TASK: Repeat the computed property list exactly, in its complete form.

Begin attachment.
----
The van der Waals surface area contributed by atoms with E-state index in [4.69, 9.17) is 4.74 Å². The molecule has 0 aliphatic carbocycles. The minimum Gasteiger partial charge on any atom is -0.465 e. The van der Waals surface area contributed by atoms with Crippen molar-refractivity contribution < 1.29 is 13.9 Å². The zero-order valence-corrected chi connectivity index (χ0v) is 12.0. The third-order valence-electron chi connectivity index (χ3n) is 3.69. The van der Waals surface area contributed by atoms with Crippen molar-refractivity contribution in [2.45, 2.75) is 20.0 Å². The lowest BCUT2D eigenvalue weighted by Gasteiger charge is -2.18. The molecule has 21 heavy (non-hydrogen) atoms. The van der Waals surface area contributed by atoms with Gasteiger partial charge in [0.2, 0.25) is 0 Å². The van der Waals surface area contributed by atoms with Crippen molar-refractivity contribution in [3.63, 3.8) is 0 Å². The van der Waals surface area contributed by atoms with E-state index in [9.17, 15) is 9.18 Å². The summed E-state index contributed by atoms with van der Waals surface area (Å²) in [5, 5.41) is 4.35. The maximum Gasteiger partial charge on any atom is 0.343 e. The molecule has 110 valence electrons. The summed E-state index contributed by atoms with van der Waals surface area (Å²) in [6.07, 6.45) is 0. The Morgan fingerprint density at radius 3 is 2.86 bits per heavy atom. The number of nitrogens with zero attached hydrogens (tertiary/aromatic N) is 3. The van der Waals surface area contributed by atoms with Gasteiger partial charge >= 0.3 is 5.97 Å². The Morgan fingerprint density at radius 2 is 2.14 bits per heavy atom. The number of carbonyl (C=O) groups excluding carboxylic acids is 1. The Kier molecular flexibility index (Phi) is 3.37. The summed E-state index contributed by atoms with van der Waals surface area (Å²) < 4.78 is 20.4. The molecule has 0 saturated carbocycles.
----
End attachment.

The van der Waals surface area contributed by atoms with E-state index in [4.69, 9.17) is 4.74 Å². The molecule has 0 aliphatic carbocycles. The minimum Gasteiger partial charge on any atom is -0.465 e. The van der Waals surface area contributed by atoms with Crippen molar-refractivity contribution < 1.29 is 13.9 Å². The zero-order valence-corrected chi connectivity index (χ0v) is 12.0. The third-order valence-electron chi connectivity index (χ3n) is 3.69. The van der Waals surface area contributed by atoms with Crippen molar-refractivity contribution in [2.45, 2.75) is 20.0 Å². The lowest BCUT2D eigenvalue weighted by Gasteiger charge is -2.18. The molecule has 21 heavy (non-hydrogen) atoms. The van der Waals surface area contributed by atoms with Gasteiger partial charge in [0.2, 0.25) is 0 Å². The van der Waals surface area contributed by atoms with Crippen molar-refractivity contribution in [3.63, 3.8) is 0 Å². The van der Waals surface area contributed by atoms with E-state index in [9.17, 15) is 9.18 Å². The summed E-state index contributed by atoms with van der Waals surface area (Å²) in [5, 5.41) is 4.35. The maximum Gasteiger partial charge on any atom is 0.343 e. The molecule has 110 valence electrons. The summed E-state index contributed by atoms with van der Waals surface area (Å²) in [6.07, 6.45) is 0. The Morgan fingerprint density at radius 3 is 2.86 bits per heavy atom. The number of nitrogens with zero attached hydrogens (tertiary/aromatic N) is 3. The van der Waals surface area contributed by atoms with Gasteiger partial charge >= 0.3 is 5.97 Å². The Morgan fingerprint density at radius 2 is 2.14 bits per heavy atom. The number of carbonyl (C=O) groups excluding carboxylic acids is 1. The Kier molecular flexibility index (Phi) is 3.37. The summed E-state index contributed by atoms with van der Waals surface area (Å²) < 4.78 is 20.4. The molecule has 0 saturated carbocycles.